The UK might suffer a debt downgrade if it goes ahead with another bout of tax cuts, a major ratings agency suggested.
In a note published yesterday, Fitch Ratings acknowledged that there had been relatively good news on the UK’s debt dynamics since its last rating in December.
However, with another ratings review scheduled for 22 March, Fitch said that “policy priorities will help clarify whether fiscal consolidation will be sufficient to reduce risks from high debt and borrowing costs.”.
It said it would examine whether the government’s announcements in the Budget help “reduce the uncertainty regarding fiscal consolidation prospects”.
The government is widely expected to announce another round of tax cuts in March in a bid to improve its election prospects. This would follow the round of tax cuts announced in the Autumn Statement.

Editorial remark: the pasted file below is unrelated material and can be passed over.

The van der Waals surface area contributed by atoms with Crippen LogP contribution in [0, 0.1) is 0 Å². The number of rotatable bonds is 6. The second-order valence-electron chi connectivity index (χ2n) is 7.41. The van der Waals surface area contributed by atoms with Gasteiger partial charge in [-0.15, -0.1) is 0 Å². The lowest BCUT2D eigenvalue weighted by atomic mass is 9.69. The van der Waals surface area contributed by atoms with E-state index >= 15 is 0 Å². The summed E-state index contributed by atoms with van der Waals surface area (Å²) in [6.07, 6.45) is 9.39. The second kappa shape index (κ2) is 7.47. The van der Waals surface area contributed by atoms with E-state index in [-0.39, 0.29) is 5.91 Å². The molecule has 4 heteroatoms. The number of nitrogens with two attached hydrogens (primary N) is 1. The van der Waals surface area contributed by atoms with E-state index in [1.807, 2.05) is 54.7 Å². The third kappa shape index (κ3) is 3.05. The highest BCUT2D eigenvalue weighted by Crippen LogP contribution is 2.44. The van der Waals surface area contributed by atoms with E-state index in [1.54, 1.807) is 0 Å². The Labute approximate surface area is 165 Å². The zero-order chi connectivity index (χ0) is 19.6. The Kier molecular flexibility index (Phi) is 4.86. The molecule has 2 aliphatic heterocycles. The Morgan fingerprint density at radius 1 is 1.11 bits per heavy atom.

To ensure that it meets its key fiscal rule of having debt falling within five years, the Conservatives have also pencilled in steep spending cuts in real terms for after the election.
Many economists have argued that these plans are implausible. “Implementing the fiscal consolidation projected after the election would entail real cuts in unprotected spending that could be politically challenging,” Fitch noted.
Credit rating agencies assess the creditworthiness of debt issuers. Fitch holds a ‘negative’ credit outlook on the UK, meaning it could be at risk of losing its AA- rating, which indicates a very low risk of default.
It estimated that the UK’s deficit rose to six per cent of GDP in 2023, up from 4.7 per cent of GDP in 2022. This was well above the 2.7 per cent median for other countries in the ‘AA’ category.
Fitch’s comments come shortly after the International Monetary Fund “advised the UK against further tax cuts,” arguing that preserving public services was more important.